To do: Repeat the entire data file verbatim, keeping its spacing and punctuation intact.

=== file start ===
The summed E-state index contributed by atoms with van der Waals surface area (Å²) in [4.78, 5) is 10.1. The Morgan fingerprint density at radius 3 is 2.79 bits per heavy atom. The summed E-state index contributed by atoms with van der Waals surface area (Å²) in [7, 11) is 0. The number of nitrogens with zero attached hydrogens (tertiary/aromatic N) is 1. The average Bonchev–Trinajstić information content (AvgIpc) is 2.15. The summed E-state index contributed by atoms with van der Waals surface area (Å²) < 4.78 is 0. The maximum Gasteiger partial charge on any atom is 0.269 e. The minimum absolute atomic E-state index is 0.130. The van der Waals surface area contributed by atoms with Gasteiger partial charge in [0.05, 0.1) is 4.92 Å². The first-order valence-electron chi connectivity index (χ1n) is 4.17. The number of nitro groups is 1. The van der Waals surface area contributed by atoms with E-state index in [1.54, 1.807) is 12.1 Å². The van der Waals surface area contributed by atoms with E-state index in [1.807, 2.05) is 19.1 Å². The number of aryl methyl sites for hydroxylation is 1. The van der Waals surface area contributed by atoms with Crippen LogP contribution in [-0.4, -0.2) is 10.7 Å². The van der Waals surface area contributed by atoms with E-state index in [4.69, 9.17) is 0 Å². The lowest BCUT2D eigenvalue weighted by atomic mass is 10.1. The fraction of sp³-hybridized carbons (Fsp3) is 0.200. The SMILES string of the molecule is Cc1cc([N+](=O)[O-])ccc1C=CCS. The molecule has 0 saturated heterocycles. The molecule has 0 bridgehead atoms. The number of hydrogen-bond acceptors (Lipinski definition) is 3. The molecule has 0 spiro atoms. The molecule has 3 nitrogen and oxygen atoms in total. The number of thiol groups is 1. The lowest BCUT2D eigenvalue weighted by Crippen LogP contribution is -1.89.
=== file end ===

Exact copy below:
The summed E-state index contributed by atoms with van der Waals surface area (Å²) in [4.78, 5) is 10.1. The Morgan fingerprint density at radius 3 is 2.79 bits per heavy atom. The summed E-state index contributed by atoms with van der Waals surface area (Å²) in [7, 11) is 0. The number of nitrogens with zero attached hydrogens (tertiary/aromatic N) is 1. The average Bonchev–Trinajstić information content (AvgIpc) is 2.15. The summed E-state index contributed by atoms with van der Waals surface area (Å²) < 4.78 is 0. The maximum Gasteiger partial charge on any atom is 0.269 e. The minimum absolute atomic E-state index is 0.130. The van der Waals surface area contributed by atoms with Gasteiger partial charge in [0.05, 0.1) is 4.92 Å². The first-order valence-electron chi connectivity index (χ1n) is 4.17. The number of nitro groups is 1. The van der Waals surface area contributed by atoms with E-state index in [1.54, 1.807) is 12.1 Å². The van der Waals surface area contributed by atoms with E-state index in [1.807, 2.05) is 19.1 Å². The number of aryl methyl sites for hydroxylation is 1. The van der Waals surface area contributed by atoms with Crippen LogP contribution in [-0.4, -0.2) is 10.7 Å². The van der Waals surface area contributed by atoms with E-state index in [4.69, 9.17) is 0 Å². The lowest BCUT2D eigenvalue weighted by atomic mass is 10.1. The fraction of sp³-hybridized carbons (Fsp3) is 0.200. The SMILES string of the molecule is Cc1cc([N+](=O)[O-])ccc1C=CCS. The molecule has 0 saturated heterocycles. The molecule has 0 bridgehead atoms. The number of hydrogen-bond acceptors (Lipinski definition) is 3. The molecule has 0 spiro atoms. The molecule has 3 nitrogen and oxygen atoms in total. The number of thiol groups is 1. The lowest BCUT2D eigenvalue weighted by Crippen LogP contribution is -1.89.